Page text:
Strokes don’t just happen to older folks
Many people think of strokes as a health issue for only the older population. And that’s with good reason—your risk of a stroke increases with age. However, the reality is that a stroke can happen at any age.
In fact, about 10 percent of the 800,000 strokes in the U.S. each year strike adults younger than 45 years old.
A stroke, a.k.a. a “brain attack,” happens when blood flow is cut off to an area of the brain or an artery in the brain bursts open.
“When a stroke occurs, brain cells are deprived of oxygen and begin to die. Abilities controlled by the part of the brain affected by the stroke, such as memory and muscle control, can be lost when brain cells die,” said Geisinger vascular neurologist Ramin Zand, M.D.
While some small strokes may result in temporary weakness of an arm or leg, some people may be permanently paralyzed on one side or lose their ability to speak after a larger stroke. Some people can completely recover from a stroke, but more than two-thirds of stroke survivors end up having some type of disability.
“A stroke can be devastating at any age, but the aftermath of a stroke can be more difficult on a younger person in the prime of their life and during what is typically a person’s most productive years,” said Dr. Zand.
Although the overall rate of stroke is decreasing, especially in adults over 65, studies suggest that brain attacks are on the rise among younger adults. Researchers believe part of this is due to rising rates of obesity, diabetes, and high blood pressure among younger adults, which are major stroke risk factors.
“Most often, a stroke in an older adult is due to a blood clot that has formed inside the heart or a blood vessel that breaks loose and travels to the brain due to a lifetime of bad habits. In a younger adult strokes typically result from rare conditions, including tears in artery walls called dissections, or defects in the heart that release clots,” said Dr. Zand.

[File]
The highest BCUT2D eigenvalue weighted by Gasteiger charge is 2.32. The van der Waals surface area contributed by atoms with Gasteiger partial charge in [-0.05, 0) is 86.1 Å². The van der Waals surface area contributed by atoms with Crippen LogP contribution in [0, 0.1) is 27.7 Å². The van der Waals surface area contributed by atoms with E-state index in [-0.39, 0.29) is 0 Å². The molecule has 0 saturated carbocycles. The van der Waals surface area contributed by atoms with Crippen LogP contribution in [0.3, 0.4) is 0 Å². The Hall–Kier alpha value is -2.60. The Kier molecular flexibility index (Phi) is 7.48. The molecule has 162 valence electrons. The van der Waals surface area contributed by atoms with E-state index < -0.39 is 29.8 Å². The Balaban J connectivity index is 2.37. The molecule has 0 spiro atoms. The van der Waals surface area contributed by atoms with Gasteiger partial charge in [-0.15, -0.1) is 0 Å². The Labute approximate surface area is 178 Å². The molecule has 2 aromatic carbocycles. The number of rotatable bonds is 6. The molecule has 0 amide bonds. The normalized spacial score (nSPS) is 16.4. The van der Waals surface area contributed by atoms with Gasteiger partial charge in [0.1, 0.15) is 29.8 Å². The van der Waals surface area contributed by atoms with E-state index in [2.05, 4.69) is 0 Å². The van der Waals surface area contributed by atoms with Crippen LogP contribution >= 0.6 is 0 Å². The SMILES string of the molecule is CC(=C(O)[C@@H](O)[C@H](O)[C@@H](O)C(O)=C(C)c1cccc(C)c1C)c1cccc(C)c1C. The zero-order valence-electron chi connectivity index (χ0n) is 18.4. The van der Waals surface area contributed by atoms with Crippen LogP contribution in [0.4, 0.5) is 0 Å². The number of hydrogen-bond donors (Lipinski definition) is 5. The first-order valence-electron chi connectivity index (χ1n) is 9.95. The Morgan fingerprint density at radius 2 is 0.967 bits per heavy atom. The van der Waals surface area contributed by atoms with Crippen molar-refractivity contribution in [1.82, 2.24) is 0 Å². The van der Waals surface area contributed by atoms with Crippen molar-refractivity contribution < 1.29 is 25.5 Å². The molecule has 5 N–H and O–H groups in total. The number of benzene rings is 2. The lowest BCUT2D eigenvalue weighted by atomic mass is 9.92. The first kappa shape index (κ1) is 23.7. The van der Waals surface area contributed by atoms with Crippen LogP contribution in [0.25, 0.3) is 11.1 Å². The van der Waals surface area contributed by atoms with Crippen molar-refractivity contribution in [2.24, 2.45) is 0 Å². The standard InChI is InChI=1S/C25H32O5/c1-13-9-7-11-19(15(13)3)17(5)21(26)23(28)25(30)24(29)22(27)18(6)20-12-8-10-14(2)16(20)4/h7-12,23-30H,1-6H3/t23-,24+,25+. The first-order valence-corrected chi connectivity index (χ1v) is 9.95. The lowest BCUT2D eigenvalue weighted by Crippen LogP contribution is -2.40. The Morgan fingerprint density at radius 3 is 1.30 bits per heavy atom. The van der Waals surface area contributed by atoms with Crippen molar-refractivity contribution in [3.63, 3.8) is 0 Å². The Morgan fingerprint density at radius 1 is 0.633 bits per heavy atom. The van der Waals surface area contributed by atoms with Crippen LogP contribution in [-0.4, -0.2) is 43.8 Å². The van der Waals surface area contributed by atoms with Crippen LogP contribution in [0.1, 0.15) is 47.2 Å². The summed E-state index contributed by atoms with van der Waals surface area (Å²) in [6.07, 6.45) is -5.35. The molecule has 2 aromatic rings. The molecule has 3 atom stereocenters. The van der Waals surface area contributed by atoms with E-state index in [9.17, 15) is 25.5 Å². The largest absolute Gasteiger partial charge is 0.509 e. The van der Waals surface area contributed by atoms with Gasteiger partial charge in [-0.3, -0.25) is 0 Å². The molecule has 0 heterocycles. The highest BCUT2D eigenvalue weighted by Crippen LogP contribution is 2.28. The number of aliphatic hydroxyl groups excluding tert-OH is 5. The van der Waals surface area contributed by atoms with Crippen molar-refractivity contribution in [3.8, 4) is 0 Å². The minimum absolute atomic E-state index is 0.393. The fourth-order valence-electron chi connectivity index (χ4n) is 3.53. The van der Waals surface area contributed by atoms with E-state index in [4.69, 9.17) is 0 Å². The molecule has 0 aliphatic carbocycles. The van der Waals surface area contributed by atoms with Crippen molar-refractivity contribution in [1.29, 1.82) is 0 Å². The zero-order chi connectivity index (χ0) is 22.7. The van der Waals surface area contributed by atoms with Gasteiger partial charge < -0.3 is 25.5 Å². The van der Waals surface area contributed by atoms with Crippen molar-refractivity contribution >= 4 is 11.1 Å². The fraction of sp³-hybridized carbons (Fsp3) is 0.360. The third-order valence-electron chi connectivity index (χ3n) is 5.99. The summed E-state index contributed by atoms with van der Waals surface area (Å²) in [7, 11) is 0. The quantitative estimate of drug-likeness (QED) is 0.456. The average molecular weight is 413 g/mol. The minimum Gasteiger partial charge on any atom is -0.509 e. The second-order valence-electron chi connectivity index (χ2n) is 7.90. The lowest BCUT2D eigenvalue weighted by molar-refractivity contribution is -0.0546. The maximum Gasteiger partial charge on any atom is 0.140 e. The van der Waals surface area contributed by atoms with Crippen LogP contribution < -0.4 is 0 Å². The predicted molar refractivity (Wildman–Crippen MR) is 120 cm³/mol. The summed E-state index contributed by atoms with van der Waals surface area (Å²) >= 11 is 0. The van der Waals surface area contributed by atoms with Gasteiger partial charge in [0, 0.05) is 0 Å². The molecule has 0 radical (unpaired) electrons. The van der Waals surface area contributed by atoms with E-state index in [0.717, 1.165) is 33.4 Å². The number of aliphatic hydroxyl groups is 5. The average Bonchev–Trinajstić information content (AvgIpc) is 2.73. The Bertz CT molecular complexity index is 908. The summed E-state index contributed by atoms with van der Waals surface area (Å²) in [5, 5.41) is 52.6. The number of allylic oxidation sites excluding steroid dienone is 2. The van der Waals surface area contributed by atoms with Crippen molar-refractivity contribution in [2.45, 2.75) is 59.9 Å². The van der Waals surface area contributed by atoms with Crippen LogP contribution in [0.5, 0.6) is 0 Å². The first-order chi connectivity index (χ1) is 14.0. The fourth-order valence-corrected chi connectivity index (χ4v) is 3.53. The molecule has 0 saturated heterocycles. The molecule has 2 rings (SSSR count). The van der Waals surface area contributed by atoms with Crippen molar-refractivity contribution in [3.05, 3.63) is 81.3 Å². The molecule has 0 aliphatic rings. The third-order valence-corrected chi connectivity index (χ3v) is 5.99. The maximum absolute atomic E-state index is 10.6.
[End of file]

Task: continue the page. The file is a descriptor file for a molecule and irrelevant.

Stroke recovery is also different for younger adults. When a younger person suffers from a stroke, they may face a lifetime of recovery and a loss of many productive years—about 15 to 30 percent of people who have a stroke have some type of long-term disability. However, a younger person has the benefit of better neuroplasticity, which is the brain's ability to adjust, form new circuit, and learn new skills.
“The most effective way to minimize the long-term effects of a stroke is to identify and treat it with anti-clotting drugs within three hours of the initial symptoms. A major stroke can kill nearly 2 million brain cells a minute. That’s why patients who receive such treatments right away fare better. But this can be difficult for a younger stroke patient—the symptoms can be subtle and medical professionals may attribute them to something else in a younger person,” said Dr. Zand.
The stroke symptoms of numbness or weakness on one side of the body and slurred speech may make a proper diagnosis easier for a healthcare provider. But if a younger patient complains of dizziness or headache, they may consider other possible conditions before diagnosing a stroke.
Delayed stroke treatment may also be due to the patient.
“Younger stroke victims, especially women, tend to wait to get to the hospital, writing off early symptoms or waiting to see if they’ll go away before they seek help. They may not be aware of stroke symptoms or think they’re too young to have a stroke, which is why it’s important for everyone to know the signs and symptoms of a stroke,” said Dr. Zand.
The signs of a stroke are:
- Sudden weakness or numbness of the face, arm or leg, especially on one side of the body
- Sudden confusion, trouble speaking or understanding
- Sudden trouble seeing in one or both eyes
- Sudden trouble walking, dizziness, loss of balance or coordination
- Sudden severe headache with no known cause – think a headache that comes on like a thunderclap
If you think you or a loved one is having a stroke, call 9-1-1 and get to a hospital immediately.
Vascular neurologist Ramin Zand, M.D., is the northeastern regional stroke director for Geisinger Wyoming Valley Medical Center (GWV) in Wilkes-Barre and Geisinger Community Medical Center (GCMC) in Scranton.